[Distutils] Making pip and PyPI work with conda packages

David Cournapeau cournape at gmail.com
Tue May 19 18:15:46 CEST 2015

On Wed, May 20, 2015 at 12:46 AM, Paul Moore <p.f.moore at gmail.com> wrote:

> On 19 May 2015 at 16:22, Chris Barker <chris.barker at noaa.gov> wrote:
> > The other issue is social: this would really only be a benefit if a wide
> > variety of packages shared the same libs -- but each of those packages is
> > maintained by different individuals and communities. So it's had to know
> if
> > it would get used. I could put up a libpng wheel, for instance, and who
> > knows if the Pillow folks would have any interest in using it? or the
> > matplotlib folks, or, ... And this would be particularly difficult when
> the
> > solution was hacked together...
> Honestly, I still haven't seen a solid explanation of why (at least on
> Windows) static linking isn't a viable option.

Because some libraries simply don't work as static libraries, or are too
big (MKL comes to mind). Also, we have been historically using static libs
for our eggs at Enthought on windows, and it has been a nightmare to
support. It just does not scale when you have 100s of packages.

But really, once wheels support arbitrary file locations, this becomes
fairly easy at the packaging level: the remaining issue is one of ABI /
standards, but that's mostly a non technical issue.

Gholke has 100s of packages using wheels, and we ourselves at Enthought
have close to 500 packages for windows, all packaged as eggs, maybe 30-40 %
of which are not python but libs, C/C++ programs, etc... It is more about
agreeing about a common way of doing things than a real technical


If someone were to
> create and publish a Python compatible static ".lib" file for the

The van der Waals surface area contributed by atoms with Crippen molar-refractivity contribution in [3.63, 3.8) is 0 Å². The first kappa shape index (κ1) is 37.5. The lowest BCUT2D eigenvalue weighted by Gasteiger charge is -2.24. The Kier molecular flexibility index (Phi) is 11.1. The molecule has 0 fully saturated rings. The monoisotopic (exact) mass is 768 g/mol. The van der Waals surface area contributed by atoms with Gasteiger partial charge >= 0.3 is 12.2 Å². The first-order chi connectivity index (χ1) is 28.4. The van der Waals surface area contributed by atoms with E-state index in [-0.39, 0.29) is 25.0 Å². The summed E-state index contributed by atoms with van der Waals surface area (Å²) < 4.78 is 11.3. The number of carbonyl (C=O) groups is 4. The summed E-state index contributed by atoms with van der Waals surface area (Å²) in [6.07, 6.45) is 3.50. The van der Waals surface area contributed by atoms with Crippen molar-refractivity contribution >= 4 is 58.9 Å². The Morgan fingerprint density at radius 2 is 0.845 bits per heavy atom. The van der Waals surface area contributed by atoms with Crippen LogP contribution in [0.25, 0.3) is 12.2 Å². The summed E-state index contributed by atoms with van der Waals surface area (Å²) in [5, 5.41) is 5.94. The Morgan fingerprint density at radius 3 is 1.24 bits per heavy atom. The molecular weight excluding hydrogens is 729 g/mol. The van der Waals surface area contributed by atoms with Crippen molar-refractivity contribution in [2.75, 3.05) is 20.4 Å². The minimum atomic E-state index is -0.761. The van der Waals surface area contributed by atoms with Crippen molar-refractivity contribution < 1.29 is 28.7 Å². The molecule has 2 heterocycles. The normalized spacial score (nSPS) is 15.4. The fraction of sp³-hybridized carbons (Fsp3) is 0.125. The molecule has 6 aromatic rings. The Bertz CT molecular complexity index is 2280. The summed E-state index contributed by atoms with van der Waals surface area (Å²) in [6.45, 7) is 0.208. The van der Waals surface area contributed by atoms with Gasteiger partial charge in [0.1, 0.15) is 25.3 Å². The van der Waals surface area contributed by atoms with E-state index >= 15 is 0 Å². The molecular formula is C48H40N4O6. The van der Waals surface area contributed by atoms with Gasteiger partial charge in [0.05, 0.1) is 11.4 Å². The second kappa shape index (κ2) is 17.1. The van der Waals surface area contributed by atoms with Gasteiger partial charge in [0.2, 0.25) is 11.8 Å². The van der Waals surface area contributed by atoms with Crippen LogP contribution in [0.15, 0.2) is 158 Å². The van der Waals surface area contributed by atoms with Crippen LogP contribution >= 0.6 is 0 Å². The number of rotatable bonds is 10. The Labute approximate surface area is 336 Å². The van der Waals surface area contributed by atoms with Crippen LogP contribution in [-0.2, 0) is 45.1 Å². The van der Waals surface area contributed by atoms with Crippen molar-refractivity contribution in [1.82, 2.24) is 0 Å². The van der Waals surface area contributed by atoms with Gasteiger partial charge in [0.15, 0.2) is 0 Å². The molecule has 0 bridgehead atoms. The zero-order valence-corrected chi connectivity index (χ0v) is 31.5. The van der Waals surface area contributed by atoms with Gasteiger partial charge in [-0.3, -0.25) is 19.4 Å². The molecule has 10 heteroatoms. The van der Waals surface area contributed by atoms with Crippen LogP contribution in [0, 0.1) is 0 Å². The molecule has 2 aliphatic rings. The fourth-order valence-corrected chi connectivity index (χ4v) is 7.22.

> various hard-to-build dependencies, extensions could specify that you
> link with it in setup.py, and all the person building the wheel has to
> do is download the needed libraries for the build.
> If there's a technical reason why dynamic linking at runtime is better
> than static linking (sufficiently better that it justifies all the
> effort needed to resolve the issues involved), then I've yet to see a
> good explanation of it. The only things I've seen are disk space, or
> maintenance (where this usually means "it's easier to release a new
> DLL with a security fix than get all the various statically linked
> packages updated - that's a valid point, but given how hard it is to
> get a working dynamic linking solution in this environment, I have to
> wonder whether that argument still holds).
> All of this applies to Windows only, of course - dynamic linking and
> system management of shared libraries is very much a per-platform
> issue, and I don't pretend to know the trade-offs on OSX or Linux.
> Paul
> _______________________________________________
> Distutils-SIG maillist  -  Distutils-SIG at python.org
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